Saturday, 12 October 2013

Player Comparison: Ferdinand & Vidic vs Bruce & Pallister

Next up in the Player Comparison series is a slightly different approach - it'll be a comparison of pairs, in this case the two great Manchester United Centre Back Partnerships of the last 25 years. With apologies to 1999's Stam and Johnsen, this is a look at which partnership has been best (statistically) between the 20th Century's Bruce and Pallister, and the 21st Century's Ferdinand and Vidic....

Background

Steve Bruce was the first to join the club in 1987 after captaining Norwich City to a 5th Place finish in the 1986-87 season. Just short of his 27th birthday, Bruce cost the Manchester Club £800k and made his debut in a 2-1 win over Portsmouth on December 19th. He's been described as the best player never to have been capped by England, joining the likes of Billy Bonds and Julian Dicks (what?).
Gary Pallister joined two seasons later for £2.3m which was then a national record for a defender. Like Bruce, he also helped his club to promotion, but as soon as Middlesbrough headed back down, it was just a matter of time before the England International moved on. Five years Bruce's junior, he signed for United at the age of 24. In the 1992-93 season, the two of them formed the solid foundations at the back that led the club to their first English Title since Matt Busby's team in 1967.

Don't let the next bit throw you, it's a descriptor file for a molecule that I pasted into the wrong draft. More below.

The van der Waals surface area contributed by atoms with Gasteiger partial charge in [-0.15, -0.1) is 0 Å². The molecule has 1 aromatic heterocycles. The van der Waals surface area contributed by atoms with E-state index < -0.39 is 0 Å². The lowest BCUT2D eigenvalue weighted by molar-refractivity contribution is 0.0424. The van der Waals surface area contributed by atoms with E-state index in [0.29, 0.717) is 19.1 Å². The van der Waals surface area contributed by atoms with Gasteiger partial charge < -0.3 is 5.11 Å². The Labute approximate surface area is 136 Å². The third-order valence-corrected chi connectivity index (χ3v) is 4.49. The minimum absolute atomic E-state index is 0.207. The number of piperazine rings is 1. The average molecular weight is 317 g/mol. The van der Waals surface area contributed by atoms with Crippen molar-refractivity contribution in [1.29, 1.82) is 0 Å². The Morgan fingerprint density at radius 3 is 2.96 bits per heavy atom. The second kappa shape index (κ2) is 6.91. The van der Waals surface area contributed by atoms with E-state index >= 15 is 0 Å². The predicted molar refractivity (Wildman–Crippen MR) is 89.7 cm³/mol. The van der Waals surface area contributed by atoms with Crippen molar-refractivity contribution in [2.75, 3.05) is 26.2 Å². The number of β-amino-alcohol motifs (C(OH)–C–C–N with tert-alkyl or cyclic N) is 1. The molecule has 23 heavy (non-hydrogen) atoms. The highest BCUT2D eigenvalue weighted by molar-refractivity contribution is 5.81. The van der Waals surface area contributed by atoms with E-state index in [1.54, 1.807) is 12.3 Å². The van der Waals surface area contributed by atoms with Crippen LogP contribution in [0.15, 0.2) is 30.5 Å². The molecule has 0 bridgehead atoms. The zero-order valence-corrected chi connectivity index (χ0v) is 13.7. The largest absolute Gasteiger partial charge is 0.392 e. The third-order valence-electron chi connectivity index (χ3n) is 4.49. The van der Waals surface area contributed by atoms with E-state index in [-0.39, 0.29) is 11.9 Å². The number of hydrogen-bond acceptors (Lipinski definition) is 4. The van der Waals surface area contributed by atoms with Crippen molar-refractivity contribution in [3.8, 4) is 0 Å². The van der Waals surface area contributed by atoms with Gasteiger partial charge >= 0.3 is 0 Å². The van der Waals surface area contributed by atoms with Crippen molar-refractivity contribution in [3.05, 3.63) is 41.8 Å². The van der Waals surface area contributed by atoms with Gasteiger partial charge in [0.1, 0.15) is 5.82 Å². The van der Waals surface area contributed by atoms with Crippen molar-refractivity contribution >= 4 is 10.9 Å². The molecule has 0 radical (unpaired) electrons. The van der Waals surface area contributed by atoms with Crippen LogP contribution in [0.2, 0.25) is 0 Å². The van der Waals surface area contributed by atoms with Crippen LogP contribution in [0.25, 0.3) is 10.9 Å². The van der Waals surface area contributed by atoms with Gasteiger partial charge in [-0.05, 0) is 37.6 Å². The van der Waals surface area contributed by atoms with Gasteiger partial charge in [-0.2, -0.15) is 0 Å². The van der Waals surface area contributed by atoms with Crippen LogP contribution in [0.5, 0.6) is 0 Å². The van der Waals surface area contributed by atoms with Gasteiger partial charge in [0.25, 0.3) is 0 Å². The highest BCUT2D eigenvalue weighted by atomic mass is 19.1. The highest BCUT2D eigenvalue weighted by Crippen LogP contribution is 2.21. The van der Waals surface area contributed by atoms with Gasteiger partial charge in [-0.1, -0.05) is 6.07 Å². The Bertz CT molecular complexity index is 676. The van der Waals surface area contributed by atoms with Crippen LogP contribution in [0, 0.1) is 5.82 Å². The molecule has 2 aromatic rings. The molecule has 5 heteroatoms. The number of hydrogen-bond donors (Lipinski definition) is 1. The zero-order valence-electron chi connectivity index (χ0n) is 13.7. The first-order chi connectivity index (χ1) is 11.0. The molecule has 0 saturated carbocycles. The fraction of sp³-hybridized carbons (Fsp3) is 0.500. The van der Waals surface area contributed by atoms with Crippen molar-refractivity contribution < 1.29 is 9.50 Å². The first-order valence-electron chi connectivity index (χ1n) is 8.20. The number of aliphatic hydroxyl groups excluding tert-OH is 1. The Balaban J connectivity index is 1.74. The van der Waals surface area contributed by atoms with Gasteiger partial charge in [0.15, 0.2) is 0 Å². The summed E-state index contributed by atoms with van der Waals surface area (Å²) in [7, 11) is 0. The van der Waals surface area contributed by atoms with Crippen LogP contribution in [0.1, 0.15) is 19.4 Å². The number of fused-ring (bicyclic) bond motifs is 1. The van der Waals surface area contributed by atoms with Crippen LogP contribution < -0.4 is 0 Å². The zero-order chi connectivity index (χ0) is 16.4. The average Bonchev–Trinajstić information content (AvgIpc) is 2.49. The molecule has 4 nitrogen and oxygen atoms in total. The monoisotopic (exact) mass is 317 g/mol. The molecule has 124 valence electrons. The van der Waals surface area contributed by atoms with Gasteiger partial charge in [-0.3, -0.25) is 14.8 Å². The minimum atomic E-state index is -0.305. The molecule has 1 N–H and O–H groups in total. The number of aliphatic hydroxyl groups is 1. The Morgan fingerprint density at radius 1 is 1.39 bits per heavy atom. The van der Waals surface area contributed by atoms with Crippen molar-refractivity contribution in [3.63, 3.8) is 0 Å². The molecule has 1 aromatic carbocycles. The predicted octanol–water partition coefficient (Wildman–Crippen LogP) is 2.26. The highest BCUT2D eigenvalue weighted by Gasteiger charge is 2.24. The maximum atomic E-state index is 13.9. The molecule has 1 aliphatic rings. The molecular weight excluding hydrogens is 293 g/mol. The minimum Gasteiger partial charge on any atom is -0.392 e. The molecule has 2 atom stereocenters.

Fast forward to 2002 and it was Rio Ferdinand breaking transfer records as he became the most expensive British footballer of all time and the most expensive defender in the World, for just short of £30m as he left Leeds United. Aged just 21, he was joining the seven time Premier League Champions following an impressive World Cup.
And finally, Nemanja Vidic joined the Red Devils in the January 2006 transfer window for a bargain £7m from Spartak Moscow. Whilst he was joining the biggest team in the country, they had failed to win the title since 2003.

Rules

I'll only be looking at the games they played together as partnerships, to see which pair performed better. When looking at League Games, and in keeping with the theme of the site, I'll be ranking the opposition by Bottom 6, Middle 8, and Top 6 - to get an idea of how they performed in the big games. The workings are available in the Rules & Workings menu above.

As they're still playing and will make this post instantly out of date, Ferdinand and Vidic's records are only taken up to the end of 2012-13.

Results and Goals Conceded

And so onto the stats. Want to check a successful defence? Well surely goals conceded per game is the obvious place to start. As partnerships, in all competitions, Bruce and Pallister (Brullister? Pace? Neither?) played a whopping 317 games together, compared to Ferdinand and Vidic's (Ferdic? Vidinand? Okay, I'm sorry), surprisingly low 183. Considering they've been at the club together for close to eight years, that's quite a low number.